A “FORGOTTEN” prisoner of war who was one of the last survivors of the Great Escape has died at the age of 92.
Les Brodrick was one of the 76 Allied prisoners of war who famously dug their way out of Stalag Luft III during the Second World War.
Just three of the escapees made it to safety but the other 73 – including Mr Brodrick – were recaptured and 50 of them later executed on Hitler’s orders.
Mr Brodrick, an RAF flight lieutenant, avoided the firing squad by sheer luck and spent the rest of the war in captivity.
The audacious break-out has become the stuff of legend thanks to the Hollywood film The Great Escape, starring Steve McQueen.
After the war, Mr Brodrick became a teacher in Canvey Island, Essex, before emigrating to South Africa in 1956.
He spent the rest of his working life as a teacher and died in the Durban area on Monday.
Mr Brodrick leaves a widow Teresa, 92, sons Roy, 67, and Duke, 70, and two grandchildren.
His cousin, John Fishlock, who has researched the Great Escape, said he became a forgotten hero because he spent most of his life after the war in South Africa.
Mr Fishlock said: “He never knew why he was spared the firing squad. It was simply luck of the draw. His son, Duke, was just six months old at the time and he used to say that Hitler must have heard about that and spared him.
“He was a remarkable man who deserves recognition.”
London-born Mr Brodrick, who was serving with 106 Squadron, was 22 when his Lancaster bomber was shot down over France in 1942.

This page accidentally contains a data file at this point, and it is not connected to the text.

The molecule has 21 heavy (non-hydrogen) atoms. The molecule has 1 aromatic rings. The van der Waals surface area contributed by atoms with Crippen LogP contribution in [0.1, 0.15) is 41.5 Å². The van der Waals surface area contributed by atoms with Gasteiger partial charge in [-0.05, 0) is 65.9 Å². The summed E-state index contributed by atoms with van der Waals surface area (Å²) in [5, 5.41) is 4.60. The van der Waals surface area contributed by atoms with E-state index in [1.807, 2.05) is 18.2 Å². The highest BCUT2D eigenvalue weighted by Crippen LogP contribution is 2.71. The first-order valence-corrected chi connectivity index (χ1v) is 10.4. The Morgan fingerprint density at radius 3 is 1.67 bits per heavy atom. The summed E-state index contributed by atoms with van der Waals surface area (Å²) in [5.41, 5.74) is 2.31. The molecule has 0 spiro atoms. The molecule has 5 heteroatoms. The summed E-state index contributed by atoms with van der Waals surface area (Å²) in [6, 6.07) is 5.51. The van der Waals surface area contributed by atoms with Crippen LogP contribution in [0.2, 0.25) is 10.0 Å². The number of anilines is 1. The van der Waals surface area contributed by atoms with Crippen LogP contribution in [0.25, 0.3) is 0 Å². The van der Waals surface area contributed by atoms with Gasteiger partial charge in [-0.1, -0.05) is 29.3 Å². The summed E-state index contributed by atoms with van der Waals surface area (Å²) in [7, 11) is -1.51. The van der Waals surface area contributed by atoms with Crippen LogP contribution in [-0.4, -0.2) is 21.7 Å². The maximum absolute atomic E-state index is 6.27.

He was one of three of the seven-man crew who survived the crash-landing near Amiens.
He was taken for interrogation and then on to Stalag Luft III in Sagan, Poland, which was an airforce PoW camp for 10,000 prisoners run by the Luftwaffe.
Mr Brodrick was enlisted into the daring escape, which was masterminded by RAF Squadron Leader Roger Bushell.
The plan, involving 600 prisoners, was to dig three tunnels – Tom, Dick and Harry – and have 250 men escape simultaneously and spread chaos in Germany.
Tom and Dick were discovered but Harry, which was 111 yards long, was not and on the night of 24 March 1944, the Great Escape began.
The original aim was for 200 men to get out but things did not go to plan.
There was snow on the ground and the exit trapdoor was frozen shut. When it was opened, the tunnel was found to be well short of the pine forest tree line.
But 76 managed to escape before the alarm was raised when guards spotted the breath of the fleeing men rising from the open tunnel exit in the frozen night air.
Mr Brodrick, who was number 52 out of the tunnel, and two comrades managed to find their way to a cottage. They decided to try their luck by “spinning a yarn” to the occupants only to find they were German soldiers.
They were arrested and taken to the local Gestapo headquarters for interrogation and Mr Brodrick was sent back to the camp. On his return, he discovered that Hitler had ordered 50 of the escaped 76 be shot. Of the 76 who got out just three evaded recapture.
Mr Brodrick was evacuated from the camp in January 1945 ahead of the advancing Red Army and eventually liberated in May 1945 by British troops. He was flown back to England in a Lancaster bomber from his old squadron.